"Anyone with any additional information about the transfer to David Miscavige, RTC, ASI etc, specifically any false Hubbard signatures, and anyone having any information about the blank pad filled with L. Ron Hubbard's signature, and any use by Hubbard of Organizational or staff resources or organizational income to create copyrightable materials. Anyone who has information as to the fair market value transfer to L. Ron Hubbard or the L. Ron Hubbard estate for transfer of copyrights from Hubbard or the estate to any other Scientology corporate entity, please contact me immediately."
Cornelius Krasel provided a translation this week of two articles from the
German newspaper Sueddeutsche Zeitung discussing Scientology. Some
excerpts from the August 9th article:
"When fighting sects, especially conservative politicians are not embarrassed to use grandiloquent words. 'It is about time to put a stop to the game of the ringleaders of this alliance with its contempt for mankind.' This sentence of Norbert Bluem, uttered with respect to the pseudo-Church of Scientology, does not only give the direction but also the method - roll up the sleeves, get down to it, strike!
"If the government in whatever way would start to define what is a religion in the sense of the constitution, the guarantee of religious freedom would not be worth the paper on which it was printed. Even the ruling of the Federal Labor court, which says that Scientology is a commercial enterprise and not a church, is politically delicate and maybe only justified because the enterprise Scientology indeed does not disguise its greed for money which stops at almost nothing.
"With childish rejoice the Bavarian government climbs down into the junk room of the 'extremist decision' [CK: an old law which was designed to make it impossible for strong leftists to access governmental positions] and pulls out the notched weapon of blocked access to public service; from the beginning of October one can only become a public servant in Bavaria if he has publicly renounced Scientology. A suggestion of the CDU expert committee for domestic policy sounds similarly abstruse: politicians of the German parliament and the parliaments of the states are supposed to voluntarily declare whether they are members of the horror organization Scientology or not.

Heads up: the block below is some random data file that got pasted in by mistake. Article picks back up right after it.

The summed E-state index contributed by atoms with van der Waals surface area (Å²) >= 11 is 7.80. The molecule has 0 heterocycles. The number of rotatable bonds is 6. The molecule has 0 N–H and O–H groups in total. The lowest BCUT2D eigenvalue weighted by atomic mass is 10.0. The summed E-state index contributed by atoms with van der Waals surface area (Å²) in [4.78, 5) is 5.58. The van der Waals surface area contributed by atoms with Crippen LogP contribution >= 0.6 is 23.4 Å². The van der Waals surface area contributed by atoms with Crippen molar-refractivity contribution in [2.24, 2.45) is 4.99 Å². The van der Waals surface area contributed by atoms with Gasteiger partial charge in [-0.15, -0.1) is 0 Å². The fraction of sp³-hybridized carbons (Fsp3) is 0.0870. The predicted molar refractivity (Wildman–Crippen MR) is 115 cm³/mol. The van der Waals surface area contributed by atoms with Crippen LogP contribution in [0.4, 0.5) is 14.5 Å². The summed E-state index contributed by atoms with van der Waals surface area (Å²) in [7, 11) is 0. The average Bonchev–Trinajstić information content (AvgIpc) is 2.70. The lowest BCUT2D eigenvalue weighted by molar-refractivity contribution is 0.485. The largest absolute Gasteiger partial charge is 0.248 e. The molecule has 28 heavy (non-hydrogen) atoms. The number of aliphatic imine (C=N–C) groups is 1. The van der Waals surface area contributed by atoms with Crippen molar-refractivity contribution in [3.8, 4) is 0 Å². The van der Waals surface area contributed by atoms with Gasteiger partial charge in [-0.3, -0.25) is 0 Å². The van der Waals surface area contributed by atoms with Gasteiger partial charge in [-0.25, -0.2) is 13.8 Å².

"[T]hese paranoid measures mainly seem to have the purpose to protect the government itself and its more noble divisions of the Scientology disease. If this only were the problem! Apart from the fact that Scientologists are not the only sect - really in danger, really in need of protection and counsel are not parliaments and departments but the millions of people who are already or soon in the fangs of the sects or the organizations that disguise as sects."
Excerpts from the August 8th article:
"In 1973, when he was 25, Gottfried Helnwein was - for example because of a provocative title picture for 'Profil' - the famous shocking painter from Vienna (Kurier) who felt bad because he had experimented with drugs, especially with LSD. Since he was at his wits' end, a drug withdrawal cure was suggested to him. After the program he felt much better.
"The course was organized by Scientologists; later, Helnwein says, he went to a few Scientology courses, because he was interested in almost anything between Zen Buddhism and Krishnamurti, Lao Tse and the Cabbala.
"Concerning Scientology, Helnwein says today that he was never a disciple; but he has said several times that he personally believes to have made a few good experiences. When they came into contact, Scientology was still fairly unknown in Germany and almost nobody knew that it is rather not a religious institution but a commercial one which controls its members with psychic pressure and manipulation; Helnwein apparently didn't see through this.